James E. Robertson

James E. Robertson

James E. Robertson, Emeritus Professor of Computer Science and Electrical Computer Engineering at the University of Illinois, Urbana-Champaign, passed away on March 2, 1993 at the age of 68.

Jim was born in Fairfax, Oklahoma on March 30, 1924, the son of Albion Lorenzo Robertson, a Cherokee Presbyterian minister, and his wife, Lena Seitz Robertson . He studied electrical engineering at Oklahoma A&M College and, after serving in the U.S. Army Signal Corps from 1943 to 1946, received his B.S. in 1947. He then attended the University of Illinois where he received his M.S. in 1948 and his Ph.D. in 1952, both in electrical engineering.

During his entire career he was associated with the Digital Computer Laboratory (which later became the Department of Computer Science) at the University of Illinois. During the period of 1947 to 1950, Jim held the positions of research assistant and Westinghouse Educational Foundation Fellow. He became an Assistant Professor in 1952, an Associate Professor in 1956, and a Full Professor in 1959. After leaving full time service at the University in January 1990, Jim purchased a second home in the mountains of New Mexico where he enjoyed hiking, camping, and exploring the native American culture of the southwest.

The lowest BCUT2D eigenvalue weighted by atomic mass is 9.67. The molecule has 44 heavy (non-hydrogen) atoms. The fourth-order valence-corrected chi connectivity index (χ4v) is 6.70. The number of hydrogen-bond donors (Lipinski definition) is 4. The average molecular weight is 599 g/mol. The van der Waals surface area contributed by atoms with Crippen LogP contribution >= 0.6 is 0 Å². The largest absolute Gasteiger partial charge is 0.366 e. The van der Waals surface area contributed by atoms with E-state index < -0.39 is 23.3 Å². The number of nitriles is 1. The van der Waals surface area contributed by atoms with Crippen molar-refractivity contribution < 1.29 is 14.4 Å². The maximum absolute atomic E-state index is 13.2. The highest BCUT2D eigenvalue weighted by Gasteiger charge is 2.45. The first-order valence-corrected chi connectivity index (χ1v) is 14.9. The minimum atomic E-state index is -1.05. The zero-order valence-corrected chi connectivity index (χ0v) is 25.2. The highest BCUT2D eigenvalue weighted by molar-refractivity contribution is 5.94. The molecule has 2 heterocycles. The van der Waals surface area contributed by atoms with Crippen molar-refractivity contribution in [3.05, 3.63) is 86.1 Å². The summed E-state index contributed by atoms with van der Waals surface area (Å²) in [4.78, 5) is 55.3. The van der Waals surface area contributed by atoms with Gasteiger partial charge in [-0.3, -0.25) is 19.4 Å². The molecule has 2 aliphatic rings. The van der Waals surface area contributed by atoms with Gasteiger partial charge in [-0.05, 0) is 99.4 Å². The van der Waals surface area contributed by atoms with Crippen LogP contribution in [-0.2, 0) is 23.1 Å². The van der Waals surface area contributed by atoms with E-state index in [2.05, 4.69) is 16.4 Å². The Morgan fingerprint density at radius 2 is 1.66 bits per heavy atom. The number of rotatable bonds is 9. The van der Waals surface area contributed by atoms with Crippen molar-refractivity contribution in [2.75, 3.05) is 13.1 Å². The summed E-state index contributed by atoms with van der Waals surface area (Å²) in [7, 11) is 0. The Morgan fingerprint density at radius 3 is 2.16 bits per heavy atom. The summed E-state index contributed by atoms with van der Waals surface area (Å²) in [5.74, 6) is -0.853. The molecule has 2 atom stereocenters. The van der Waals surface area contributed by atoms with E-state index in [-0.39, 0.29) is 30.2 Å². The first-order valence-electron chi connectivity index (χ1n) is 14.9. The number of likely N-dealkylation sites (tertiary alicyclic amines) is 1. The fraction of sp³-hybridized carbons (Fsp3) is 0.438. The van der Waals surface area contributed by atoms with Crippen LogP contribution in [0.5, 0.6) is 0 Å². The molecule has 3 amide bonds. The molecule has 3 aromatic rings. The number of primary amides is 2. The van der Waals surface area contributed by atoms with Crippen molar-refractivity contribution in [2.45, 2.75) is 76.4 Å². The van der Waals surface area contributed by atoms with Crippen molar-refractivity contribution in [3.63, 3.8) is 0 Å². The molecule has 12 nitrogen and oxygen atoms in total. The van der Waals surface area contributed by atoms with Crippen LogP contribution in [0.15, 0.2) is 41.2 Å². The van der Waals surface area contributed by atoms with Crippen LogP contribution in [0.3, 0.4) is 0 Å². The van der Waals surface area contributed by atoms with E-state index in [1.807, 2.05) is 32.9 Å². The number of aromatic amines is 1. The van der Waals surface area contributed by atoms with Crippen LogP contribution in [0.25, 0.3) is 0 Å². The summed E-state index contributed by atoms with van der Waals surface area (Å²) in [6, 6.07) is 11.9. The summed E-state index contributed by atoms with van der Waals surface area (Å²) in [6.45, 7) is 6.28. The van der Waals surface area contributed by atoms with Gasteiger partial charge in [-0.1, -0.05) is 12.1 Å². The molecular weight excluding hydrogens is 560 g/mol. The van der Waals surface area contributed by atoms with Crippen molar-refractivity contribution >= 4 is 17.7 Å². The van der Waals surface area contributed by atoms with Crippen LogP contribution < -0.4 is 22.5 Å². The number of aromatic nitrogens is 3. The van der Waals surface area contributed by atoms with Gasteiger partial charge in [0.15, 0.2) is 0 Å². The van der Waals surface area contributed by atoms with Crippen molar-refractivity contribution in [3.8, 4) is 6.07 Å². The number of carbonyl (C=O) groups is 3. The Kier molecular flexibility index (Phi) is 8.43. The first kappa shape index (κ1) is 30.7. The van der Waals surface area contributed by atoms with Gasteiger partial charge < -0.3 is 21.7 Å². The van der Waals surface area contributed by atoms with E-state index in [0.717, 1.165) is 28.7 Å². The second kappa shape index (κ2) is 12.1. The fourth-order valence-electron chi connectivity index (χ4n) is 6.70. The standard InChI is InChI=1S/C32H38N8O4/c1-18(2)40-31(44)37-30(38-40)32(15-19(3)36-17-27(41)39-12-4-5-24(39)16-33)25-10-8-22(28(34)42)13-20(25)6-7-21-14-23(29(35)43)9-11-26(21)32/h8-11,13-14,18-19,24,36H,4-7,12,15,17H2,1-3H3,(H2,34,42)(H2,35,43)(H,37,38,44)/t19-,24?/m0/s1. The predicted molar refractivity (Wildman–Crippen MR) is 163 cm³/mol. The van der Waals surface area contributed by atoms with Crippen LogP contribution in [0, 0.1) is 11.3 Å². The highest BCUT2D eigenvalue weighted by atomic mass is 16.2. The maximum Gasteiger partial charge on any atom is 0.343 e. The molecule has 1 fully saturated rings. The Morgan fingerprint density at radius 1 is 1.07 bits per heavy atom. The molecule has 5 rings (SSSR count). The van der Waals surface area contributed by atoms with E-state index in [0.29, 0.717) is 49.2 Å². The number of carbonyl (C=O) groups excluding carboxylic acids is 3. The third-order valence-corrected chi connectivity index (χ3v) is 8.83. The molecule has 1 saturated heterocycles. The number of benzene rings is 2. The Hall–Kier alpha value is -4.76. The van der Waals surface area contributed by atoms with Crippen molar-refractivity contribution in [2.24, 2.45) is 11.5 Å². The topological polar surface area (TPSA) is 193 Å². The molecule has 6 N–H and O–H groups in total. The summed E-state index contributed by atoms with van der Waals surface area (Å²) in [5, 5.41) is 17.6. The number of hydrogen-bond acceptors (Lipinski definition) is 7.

Jim played a pivotal role in the design and construction of the ORDVAC and ILLIAC I computers. He was responsible for the multiplication and division systems used in these machines as well as the detailed design of much of the control circuitry. He also served as chief engineer for the design and construction of the ILLIAC II.

Jim is perhaps best known for his contributions to the SRT division method and his work in general radix arithmetic. He holds a patent for the signed-digit format for digital c01nputer arithmetic. Jim attended and was a program committee member of every Computer Arithmetic Symposium since its inception in 1969. He served as a colleague, advisor, mentor, travel companion, and friend to many of us.

Jim, we shall truly miss you